3 lessons I learned about domestic violence in the ER

As a first-year oral and maxillofacial (OMF) surgery intern, I was the first responder to any facial trauma at a hospital in Queens, NY. Therefore in the past 12 months, I was a primary care provider for numerous facial lacerations of women due to domestic violence. And was a 1st assistant in providing care to patients (both men and women) with orbital floor fractures and mandible fractures due to domestic violence. Having garnered these new experiences has caused a shift in my opinion when approaching certain public health issues including domestic violence. Through these practical experiences, I have encountered gaps that I hadn’t noticed in my previous studies of domestic violence during my master of public health studies.

Lesson 1: The role of social workers is irreplaceable in the emergency department

In my MPH studies, particularly on domestic violence, I had read a few studies on the benefits of having a social worker present as a part of the multidisciplinary team. Looking back on the literature, I realized how briefly it was mentioned, mostly glossing over and not adequately emphasizing the advantages of having social workers present in the emergency department. I can speak with confidence when I say that there is simply not enough emphasis on the necessity of having access to an experienced and resourceful social worker in the emergency room. This became apparent during my time working in the emergency department of a hospital in Queen, NY, a place that has an excellent team of social workers in the emergency room.

In particular, regarding assessment and management of patients who have experienced domestic violence. Per established protocol at this emergency department, every patient with classic signs and symptoms of domestic violence are given a private interview by a social worker in the emergency department. Every social worker that I collaborated with, either directly or observed, worked tirelessly in the emergency room setting. And they established police reports, provided the latest available resources in the local area and connected the patients with halfway houses when said parties inquired. With time, it became evident that social workers are an integral part of the emergency room team. Furthermore, social workers should always be considered necessary staff rather than an auxiliary, as I cannot imagine managing a patient who experienced domestic violence without our social workers in the emergency department.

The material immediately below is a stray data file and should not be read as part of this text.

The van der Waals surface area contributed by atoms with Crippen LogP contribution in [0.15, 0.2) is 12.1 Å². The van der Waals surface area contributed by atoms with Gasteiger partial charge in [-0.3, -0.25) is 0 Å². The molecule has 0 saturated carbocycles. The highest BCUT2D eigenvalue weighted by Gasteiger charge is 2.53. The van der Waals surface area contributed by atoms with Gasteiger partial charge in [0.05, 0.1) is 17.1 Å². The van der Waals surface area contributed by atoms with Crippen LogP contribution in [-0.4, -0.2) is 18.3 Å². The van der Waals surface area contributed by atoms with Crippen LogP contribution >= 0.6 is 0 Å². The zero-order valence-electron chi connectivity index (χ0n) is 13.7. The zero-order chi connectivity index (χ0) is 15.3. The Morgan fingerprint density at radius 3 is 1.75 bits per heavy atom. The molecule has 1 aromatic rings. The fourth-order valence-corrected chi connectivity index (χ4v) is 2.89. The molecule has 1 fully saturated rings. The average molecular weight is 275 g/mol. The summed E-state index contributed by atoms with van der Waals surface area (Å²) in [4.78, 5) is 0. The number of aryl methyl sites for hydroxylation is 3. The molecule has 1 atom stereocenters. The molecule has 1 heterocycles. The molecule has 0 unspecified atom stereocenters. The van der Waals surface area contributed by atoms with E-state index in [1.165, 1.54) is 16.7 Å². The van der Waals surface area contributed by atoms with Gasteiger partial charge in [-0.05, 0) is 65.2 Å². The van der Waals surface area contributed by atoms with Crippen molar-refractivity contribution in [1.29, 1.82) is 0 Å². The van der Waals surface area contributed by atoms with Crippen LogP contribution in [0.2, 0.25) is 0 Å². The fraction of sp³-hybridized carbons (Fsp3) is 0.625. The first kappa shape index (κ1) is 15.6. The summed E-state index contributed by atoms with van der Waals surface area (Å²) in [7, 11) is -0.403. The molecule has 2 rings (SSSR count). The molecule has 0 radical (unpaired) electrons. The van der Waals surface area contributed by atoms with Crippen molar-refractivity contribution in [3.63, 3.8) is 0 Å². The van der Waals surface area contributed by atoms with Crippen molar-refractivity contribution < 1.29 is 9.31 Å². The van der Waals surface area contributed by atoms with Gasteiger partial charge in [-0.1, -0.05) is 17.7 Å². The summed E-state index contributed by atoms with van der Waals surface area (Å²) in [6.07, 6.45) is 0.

Lesson 2: Discharge, discharge, and discharge

Many times, the emergency room is just as hectic as depicted in TV dramas. Sometimes patients wait for 12 hours just to be seen by a doctor. By the time the patients are seen, they are exhausted, frustrated and may have forgotten all about their dental abscess or head lacerations. Meanwhile, health care providers, contrary to what people may think, are working as hard and as fast as possible to provide quality care to people as they continue to flood in. Below is an example of my log book from a trauma night on-call:

10:00 p.m.: laceration

10:30 p.m.: dental abscess

10:45 p.m.: facial trauma consult

11:00 p.m.: facial trauma consult

2:00 a.m.: laceration

3:00 a.m.: facial trauma consult